John Goodale Briante published a book in 1870 listing natural remedies he said he learned from the Indians, and which are available to over "the whole surface of the earth." (1, page 10)
He said there was no need to see a physician, quack doctor or to purchase patent medicine. He said:
Any man'can tell when a medicine gives him relief, as well as a physician, and if he only knows the name and dose of the medicine, and the name of the disease he is enabled in many cases to defend himself from imposition.
At the present day, people have become so accustomed to patronizing Quack Doctors and Patent Medicines, that it has become proverbial that it is easier to cheat a man out of his life, than out of a dollar. This book is designed to meet the wants of the class referred to above, and is not the production of one who has a new system fo introduce, or a remedy for all aches and pains to sell, tut gives advice, founded on common sense, and Nature furnishes the remedy...
The best time to collect roots is late in the Fall, after the tops have died, or else in the Spring before they have started up.
Herbs should be gathered when in full blossom, and should be dried in the shade. After they are well dried, they should be packed in something tight, as they will lose strength if exposed to the air. (1, page 17)The following are some of his listed remedies for some of the most common ailments that a person might seek a physician or quack doctor for, or purchase patent medicine:
Take one ounce of Elecampane, half an ounce of Hoarhound, an ounce and a half of Liquorice root, two ounces of Sulphur. Pulverize them, and add honey. Take a tea-spoonful, at intervals, as needful.2. Cough Mixture:
Take one ounce of Blood Boot, one ounce ot Senna leaves, one ounce of Anise Seed, one ounce of Senega Root; boil these together in one quart of water until half evaporated, then strain itand add four ounces of loaf sugar. Dose: one tea-spoonfid, three times a day. This is one of the best remedies ever used by any one, and should be kept in every family where there are children.3. Cough Mixture:
Take two ounces Tincture of Blood Root, one ounce Elixir Asthmatic, two ounces Hive Syrup; m:i thoroughly and give one tea-spoonful two or three times a day. The above ingredients can be obtained at any Drug Store.4. Cough:
Take 1 pound of Cumfrey, 1 pound of Spikenard, 1 pound Motherwort, 1/2 pound Oak of Jerusalem, 1/2 pound Balmonia, steap them together and give a wine-glassful, 3 times a day before eating. A half pound Hoarhound may be used in place of the Oak of Jerusalem. (1, page 31-32)5. Cough:
Take six drachms Tine. Bloodroot, six drachms Wine of Antimony, six drachms Wine of Ipecac, eight ounces Syrup Tolu, six ounces Mucilage of Gum Arabic, ten grains Sulph. Morphine. Mix these and giveone tea-spoonful three times a day. (1, page 47)
6. Dropsy (edema):
Take blue or white Vervain, steep it and drink the decoction freely—this will carry away the water. Then give a Syrup made of the following:
7. Whooping CoughThree pounds Sweet Fern, 2 ounces Pulsely, Yellow Dock; 1/4 pound, Pipsissewa or Wintergreen, 2 pounds: white Snake-root, 1/4 pound, or of the herb, 1 1/2 pounds; Bitter Sweet, 1/4 pound. Steep together, and, for an adult, give a wine-glassful, sweetened, 3 times a day or 5 times if it is a severe case. The above quantities are for one gallon, and it should be kept in a cool place. (1, page 29)
Take a quarter of a pound of Elecampane root, ground fine, mix with half a pint of strained Honey and half a pint of water—put them in a stone jar and place it in the oven with half the heat required to bake bread, let it remain till as thick as Honey. Dose for a child; one tea-spoonful before eating, for an adult, double that quantity. (1, page 32-33)8. Whooping Cough:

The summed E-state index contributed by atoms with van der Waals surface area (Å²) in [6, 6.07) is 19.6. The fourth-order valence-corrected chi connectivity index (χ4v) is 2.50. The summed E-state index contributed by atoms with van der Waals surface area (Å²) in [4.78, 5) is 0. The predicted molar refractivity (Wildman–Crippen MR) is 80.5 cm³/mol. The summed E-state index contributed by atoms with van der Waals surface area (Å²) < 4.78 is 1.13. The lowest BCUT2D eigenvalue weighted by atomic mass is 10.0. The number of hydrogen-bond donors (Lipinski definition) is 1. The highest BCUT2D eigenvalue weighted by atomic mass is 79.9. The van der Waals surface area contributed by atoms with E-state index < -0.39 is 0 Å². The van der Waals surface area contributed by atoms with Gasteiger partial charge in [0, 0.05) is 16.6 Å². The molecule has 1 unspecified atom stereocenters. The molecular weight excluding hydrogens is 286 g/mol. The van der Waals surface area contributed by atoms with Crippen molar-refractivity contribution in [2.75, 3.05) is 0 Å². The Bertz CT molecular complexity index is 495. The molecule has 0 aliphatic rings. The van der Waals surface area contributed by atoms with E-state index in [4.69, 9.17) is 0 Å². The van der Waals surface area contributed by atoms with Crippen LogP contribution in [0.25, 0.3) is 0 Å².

Take two ounces Wild Snow Ball park, and steep it in a quart of water. Dose: One tablespoon, three times a day. (1, page 39)9. Whooping Cough
Take three ounces of Chesnut leaves,'and boil in a pint of water for a short time only, then pour the whole into a teapot, without straining, and drink often, especially at bed-time, either cold or warm, with or without sugar.10. Whooping Cough:
Take one drachm Carb. Potass., ten grains of powdered Cochineal, one half pint boiling water, and refined sugar sufficient to form a syrup.
Dose: For an infant, one tea-spoonful, three times a day. In violent cases, the following Liniment should be well rubbed, morning and night, over the whole course of the Spine. One half ounce Aquai Ammonia and one half ounce Oil Amber, mixed.(1 page 53)
7. Consumption: Hoarhound—Very good in Coughs, Colds and all consumptive complaints. (1, page 91)Take Tamarack bark, without rossing, 1 peck; . Spikenard root, | pound, Dandelion root, J pound; Hops 2 ounces. Boil these together long enough to extract the strength, in two or three gallons of water —when it is lukewarm, put in 3 pounds of Honey, and 3 pints of good Brandy. Dose: a wine-glass three times a day before eating. It is not expected that all cases of Consumption can be cured, but many cases, called Consumption, have been cured by the use of this Syrup,and it is certainly worth a trial, and if the disease is not inherited there is great hope.
8. Catarrh (common cold):
These were all natural remedies available to all who had the wisdom to find and prepare them. Prepare them for yourself and let us know how they work for you.Take Red Clover blossoms, perhaps a double handful, put them in a pint and a half of water and steep very strong, strain off the liquor and boil it down very thick, till it is like wax, let it cool, then dry it in the sun or an oven till it is hard, then pound it very fine and use it for snuff.This has cured many persons. (1, page 39)
- Briante, John Goodale, "The Old Root and Herb Doctor, or the Indian Method of Healing," 1870, New Hampshire, Granite Book Company
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